Where Do Unhealthy People Sit?I stood at the entrance scanning the inside of the sanctuary. Slipping into the service proved harder than I thought. Every pew filled, a symptom of a healthy church. Where do the unhealthy sit? A deacon smiled and pointed me to the balcony. Reaching the top of the stairs, the view took my breath away. Hundreds were singing. An organ thundered along with brass instruments. Perhaps if you took that moment and injected it with steroids, you might have the view from heaven. It was the view my husband enjoyed. Two years now and I should be well over it, getting on with my life, and all the other clichés that have turned out to be myths. We have—well, I mean, I have—been a member here for 28 years. I know most faces up here. A divorced man who would slip in late and leave early. Another who battled depression. An elderly couple in failing health. Here we all sat—the invisible church, broken beyond any human’s ability to fix us.
Greater ClarityAnyone focused on their suffering feels the same. Corporate worship can remind us that Christ died for those pains—which are never beyond his reach. Peter writes, “But to the degree that you share the sufferings of Christ, keep on rejoicing” (1 Pet. 4:13). I did my best to keep on. I looked toward the third row from the front, the old spot where my husband and I sat. Drowning in self-pity, I considered my losses. A husband to a premature death. A family shattered by the loss of its head. Friends who avoided me because they didn’t know what to say. My role as an elder’s wife—feeling useful among God’s people. “Open your Bibles to Philippians, chapter two,” our pastor said. I listened again to the words of Paul, who wrote of Christ’s losses—“he emptied himself, born in the likeness of men . . . he humbled himself . . . and became obedient to the point of death, even death on a cross.” Christ’s sufferings now resonated with greater clarity because of my own. He alone understands my pain. When my pain makes others scatter, he draws near.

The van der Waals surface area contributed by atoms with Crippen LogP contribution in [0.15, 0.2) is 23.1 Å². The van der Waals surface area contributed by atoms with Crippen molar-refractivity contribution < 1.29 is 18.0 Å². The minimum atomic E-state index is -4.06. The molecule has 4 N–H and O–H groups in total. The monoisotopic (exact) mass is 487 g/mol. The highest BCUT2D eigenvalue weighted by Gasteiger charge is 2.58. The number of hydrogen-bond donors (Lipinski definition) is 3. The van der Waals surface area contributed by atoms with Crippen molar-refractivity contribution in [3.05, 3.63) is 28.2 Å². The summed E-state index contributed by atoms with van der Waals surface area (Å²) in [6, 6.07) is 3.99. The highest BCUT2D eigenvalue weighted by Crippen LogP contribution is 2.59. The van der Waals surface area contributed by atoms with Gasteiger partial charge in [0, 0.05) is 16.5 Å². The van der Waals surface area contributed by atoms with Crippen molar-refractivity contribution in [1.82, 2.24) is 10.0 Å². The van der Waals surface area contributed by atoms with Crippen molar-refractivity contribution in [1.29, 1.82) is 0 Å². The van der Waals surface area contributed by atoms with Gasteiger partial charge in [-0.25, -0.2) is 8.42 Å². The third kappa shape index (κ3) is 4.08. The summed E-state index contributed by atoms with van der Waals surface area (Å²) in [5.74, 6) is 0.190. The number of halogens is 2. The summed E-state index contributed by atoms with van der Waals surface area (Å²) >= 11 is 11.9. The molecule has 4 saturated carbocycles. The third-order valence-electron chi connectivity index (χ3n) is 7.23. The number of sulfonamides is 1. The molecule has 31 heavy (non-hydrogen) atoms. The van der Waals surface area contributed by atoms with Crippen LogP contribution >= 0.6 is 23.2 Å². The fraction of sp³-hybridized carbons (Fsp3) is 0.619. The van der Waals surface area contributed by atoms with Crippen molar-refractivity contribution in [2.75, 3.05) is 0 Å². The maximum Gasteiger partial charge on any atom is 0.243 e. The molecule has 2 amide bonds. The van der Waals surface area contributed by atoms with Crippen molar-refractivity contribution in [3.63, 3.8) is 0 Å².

Precious in His EyesMy pastor lifted his hands and prayed, “Father, we are grateful for our union with Christ, by which you are able to rejoice over us with singing and quiet us with your love. Would you lift up every burden, every fear, every anxiety, that they might be filled with the loving kindness and joy of Christ their Savior?” My heart fought against those prayers. He read the words of Isaiah 43:
When you pass through the waters, I will be with you; and through the rivers, they shall not overwhelm you; when you walk through fire you shall not be burned and the flame shall not consume you. . . . Because you are precious in my eyes, and honored, and I love you.The passage pierced through my self-focus. “I will be with you because I love you.” Those words washed over me. Christ voluntarily entered into my suffering—bearing my pains—even the most inconsolable ones. I am in Christ, and he is in me. I tasted only a morsel of the cost, but he endured the full penalty. https://twitter.com/DiveinScripture/status/728169895184236544 Elders made their way down front, one man less. Tears streamed down my face. Grief declared war on me even at the Lord’s table. Especially then. Communion is why I came. Jim’s friend stood in front of me, extending a silver plate of saltines. Exactly how does this translate into grace? There’s nothing special about saltines and grape juice until it’s called communion—a glorious reminder of “God with us.” Communion reminds us we are bound to Christ, and he to us.